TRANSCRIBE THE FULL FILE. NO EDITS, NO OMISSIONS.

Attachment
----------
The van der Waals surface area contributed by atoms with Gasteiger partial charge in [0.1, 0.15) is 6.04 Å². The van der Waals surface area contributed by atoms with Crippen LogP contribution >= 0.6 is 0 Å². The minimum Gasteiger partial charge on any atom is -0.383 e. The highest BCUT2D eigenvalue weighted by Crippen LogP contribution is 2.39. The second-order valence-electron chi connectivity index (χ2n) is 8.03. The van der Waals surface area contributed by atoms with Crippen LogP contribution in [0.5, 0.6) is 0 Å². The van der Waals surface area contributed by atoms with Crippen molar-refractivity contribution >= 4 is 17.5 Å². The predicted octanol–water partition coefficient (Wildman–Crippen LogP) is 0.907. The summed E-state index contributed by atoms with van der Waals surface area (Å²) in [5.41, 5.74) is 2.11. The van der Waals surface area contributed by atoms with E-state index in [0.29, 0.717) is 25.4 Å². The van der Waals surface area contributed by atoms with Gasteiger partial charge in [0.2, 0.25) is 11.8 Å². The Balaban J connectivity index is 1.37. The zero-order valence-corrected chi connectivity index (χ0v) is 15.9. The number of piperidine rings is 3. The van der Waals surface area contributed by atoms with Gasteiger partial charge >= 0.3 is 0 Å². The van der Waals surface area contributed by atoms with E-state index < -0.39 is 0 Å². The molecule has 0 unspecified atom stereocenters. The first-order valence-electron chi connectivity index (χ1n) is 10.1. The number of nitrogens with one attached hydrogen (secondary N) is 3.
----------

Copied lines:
The van der Waals surface area contributed by atoms with Gasteiger partial charge in [0.1, 0.15) is 6.04 Å². The van der Waals surface area contributed by atoms with Crippen LogP contribution >= 0.6 is 0 Å². The minimum Gasteiger partial charge on any atom is -0.383 e. The highest BCUT2D eigenvalue weighted by Crippen LogP contribution is 2.39. The second-order valence-electron chi connectivity index (χ2n) is 8.03. The van der Waals surface area contributed by atoms with Crippen LogP contribution in [0.5, 0.6) is 0 Å². The van der Waals surface area contributed by atoms with Crippen molar-refractivity contribution >= 4 is 17.5 Å². The predicted octanol–water partition coefficient (Wildman–Crippen LogP) is 0.907. The summed E-state index contributed by atoms with van der Waals surface area (Å²) in [5.41, 5.74) is 2.11. The van der Waals surface area contributed by atoms with E-state index in [0.29, 0.717) is 25.4 Å². The van der Waals surface area contributed by atoms with Gasteiger partial charge in [0.2, 0.25) is 11.8 Å². The Balaban J connectivity index is 1.37. The zero-order valence-corrected chi connectivity index (χ0v) is 15.9. The number of piperidine rings is 3. The van der Waals surface area contributed by atoms with Gasteiger partial charge >= 0.3 is 0 Å². The van der Waals surface area contributed by atoms with E-state index < -0.39 is 0 Å². The molecule has 0 unspecified atom stereocenters. The first-order valence-electron chi connectivity index (χ1n) is 10.1. The number of nitrogens with one attached hydrogen (secondary N) is 3.